**Step 6:** In 2016, *the Okeanos Explorer*, a ship for ocean exploration, encountered a pricklefish, which has a maximum length of 8.1 centimeters. There are 100 centimeters in a meter. How long is the maximum length of a pricklefish in meters? Have students express this in scientific notation:

**Step 7:** Have students use the following facts to practice representing numbers in scientific notation:

- The U.S. shoreline is more than 95,000 miles long. Express this in scientific notation. (9.5 x 10
^{4}miles) - If 1 mile is equivalent to 5,280 feet, how many feet long is the U.S. shoreline? Express this in scientific notation. (5.016 x 10
^{8}feet) - The Mariana Trench’s deepest point is 36,070 feet below sea level. Express this depth in scientific notation. (–3.607 x 10
^{4}feet) - Species of foraminifera live in Challenger Deep, the lowest part of the Mariana Trench. Foraminifera can range from 0.0001 meters to 0.2 meters in length. Express these lengths in scientific notation. (1.0 x 10
^{-4}meters; 2.0 x 10^{-1}meters)

**Step 8:** Tell students that many marine areas are government protected. One such area is Thunder Bay, which measures 4.48 x 10^{2} square miles. Papahanaumokuakea Marine National Monument in Hawaii is nearly 1.4 x 10^{5} square miles. About how much larger is Papahanaumokuakea Marine National Monument than Thunder Bay?

To find out, have students identify the standard form of 10^{2} and 10^{5} (100 and 100,000). Tell students to divide those two values. (100,000 ÷ 100 = 1,000, or 103). What do they notice about the answer? (10^{3} = 10^{5–2}) Then have students divide 1.4 by 4.48 (0.3125). So, Papahanaumokuakea Marine National Monument is 0.3125 x 103 times bigger than Thunder Bay. Adjust 0.3125 x 10^{3} since 0.3125 is less than 1: 3.125 x 10^{2}.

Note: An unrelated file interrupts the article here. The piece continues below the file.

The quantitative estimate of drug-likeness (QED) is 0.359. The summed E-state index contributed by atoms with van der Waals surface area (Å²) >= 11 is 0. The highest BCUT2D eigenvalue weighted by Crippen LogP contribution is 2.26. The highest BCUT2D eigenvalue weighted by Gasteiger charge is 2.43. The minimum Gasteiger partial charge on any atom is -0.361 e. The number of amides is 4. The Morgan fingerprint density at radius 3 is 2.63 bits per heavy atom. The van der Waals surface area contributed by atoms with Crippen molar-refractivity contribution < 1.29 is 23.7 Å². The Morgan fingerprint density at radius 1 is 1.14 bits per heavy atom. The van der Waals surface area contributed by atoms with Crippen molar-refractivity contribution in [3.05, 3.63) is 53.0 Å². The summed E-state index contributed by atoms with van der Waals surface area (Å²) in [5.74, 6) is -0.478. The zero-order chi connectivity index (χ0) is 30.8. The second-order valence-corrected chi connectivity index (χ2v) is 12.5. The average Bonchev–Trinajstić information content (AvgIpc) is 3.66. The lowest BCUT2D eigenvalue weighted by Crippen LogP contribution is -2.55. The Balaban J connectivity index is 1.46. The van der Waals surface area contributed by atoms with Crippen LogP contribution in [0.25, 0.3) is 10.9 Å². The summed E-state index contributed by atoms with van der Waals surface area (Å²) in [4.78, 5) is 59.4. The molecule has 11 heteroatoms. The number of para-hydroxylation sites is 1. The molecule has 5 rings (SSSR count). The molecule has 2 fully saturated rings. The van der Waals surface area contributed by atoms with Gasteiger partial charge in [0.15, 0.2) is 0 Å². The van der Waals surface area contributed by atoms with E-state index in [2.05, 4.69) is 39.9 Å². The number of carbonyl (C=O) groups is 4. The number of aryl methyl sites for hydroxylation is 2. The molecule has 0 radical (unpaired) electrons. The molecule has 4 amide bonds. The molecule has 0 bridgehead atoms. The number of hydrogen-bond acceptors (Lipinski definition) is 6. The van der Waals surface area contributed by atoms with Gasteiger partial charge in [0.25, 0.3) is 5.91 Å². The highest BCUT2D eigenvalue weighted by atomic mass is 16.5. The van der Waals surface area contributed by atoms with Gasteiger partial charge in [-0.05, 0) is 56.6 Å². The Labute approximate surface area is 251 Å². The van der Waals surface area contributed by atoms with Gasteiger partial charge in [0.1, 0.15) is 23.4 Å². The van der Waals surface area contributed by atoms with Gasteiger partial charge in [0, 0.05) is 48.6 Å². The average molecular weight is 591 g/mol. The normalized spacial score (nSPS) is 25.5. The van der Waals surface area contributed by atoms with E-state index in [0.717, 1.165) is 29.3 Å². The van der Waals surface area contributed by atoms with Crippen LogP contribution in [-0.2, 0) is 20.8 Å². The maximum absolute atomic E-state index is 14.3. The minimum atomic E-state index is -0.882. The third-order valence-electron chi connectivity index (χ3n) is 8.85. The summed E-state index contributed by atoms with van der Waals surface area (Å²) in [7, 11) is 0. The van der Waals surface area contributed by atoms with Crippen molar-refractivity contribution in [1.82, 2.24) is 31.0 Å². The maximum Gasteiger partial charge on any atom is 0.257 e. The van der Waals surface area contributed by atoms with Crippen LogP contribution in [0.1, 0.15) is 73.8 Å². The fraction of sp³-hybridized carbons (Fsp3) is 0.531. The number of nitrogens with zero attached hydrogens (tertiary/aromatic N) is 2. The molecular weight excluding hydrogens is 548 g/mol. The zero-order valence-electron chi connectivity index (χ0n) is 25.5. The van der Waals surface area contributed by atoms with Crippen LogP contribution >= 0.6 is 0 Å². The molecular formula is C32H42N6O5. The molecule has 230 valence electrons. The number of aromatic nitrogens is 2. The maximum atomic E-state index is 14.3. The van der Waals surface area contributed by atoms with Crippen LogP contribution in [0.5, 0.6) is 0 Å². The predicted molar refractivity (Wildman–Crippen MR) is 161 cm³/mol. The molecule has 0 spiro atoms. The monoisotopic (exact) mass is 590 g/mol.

**
Step 9: **Tell students that in 2014 an Egyptian man named Ahmed Gabr broke the world record for the deepest SCUBA dive by diving about 1.09 x 10

^{3}feet deep into the Red Sea. An unmanned sub,

*Nereus*ROV (remotely operated vehicle), dove to about 3.2814 x 10

^{1}times deeper. About how deep did

*Nereus*ROV dive?

To determine the answer, have students identify the standard form of 10

^{3}and 10

^{1}(1,000 and 10). Tell students to multiply those two values (1,000 x 10 = 10,000, or 104). What do they notice about the answer? (10

^{4}= 10

^{3+1}) Then have students multiply 1.09 by 3.2814 (about 3.5767). So, the

*Nereus*ROV dove to about 3.5767 x 10

^{4}, or 35,767 feet deep.

### GUIDED PRACTICE and INDEPENDENT PRACTICE

**Step 10:** Mix and match from among these digital and printable materials below depending on your class’s needs and technological capabilities.

These engaging materials situate students in real-world scenarios of exploration—from an astronaut blasting off into space to a biologist swimming the Amazon River. This highlights the value of math in real-world situations and careers, in which expressions and equations are necessary tools for solving problems.

- Module 2 of the Digital Interactive Tool: Scientific Notation
- The Amazon in Perspective
**: Performing Operations With Numbers Expressed in Scientific Notation**

### Lesson Extensions

Have students research ocean missions from the recent past at ocean explorer site. Have students search for very large or very small figures that they can express in scientific notation within interesting facts about these oceanic missions. Have them write questions about expressing these figures in scientific notation, then swap the questions with a partner so that partners can “quiz” each other on what they’ve learned.

### Standards

**(CCSS and NCTM):**

**Grade 8:**Scientific notation, operations on scientific notation (**CCSS**8.EE.A.3 & 4)**Grades 6–8:**(**CCSS**MP1, 2, 4, 6 & 7);**NCTM**Algebra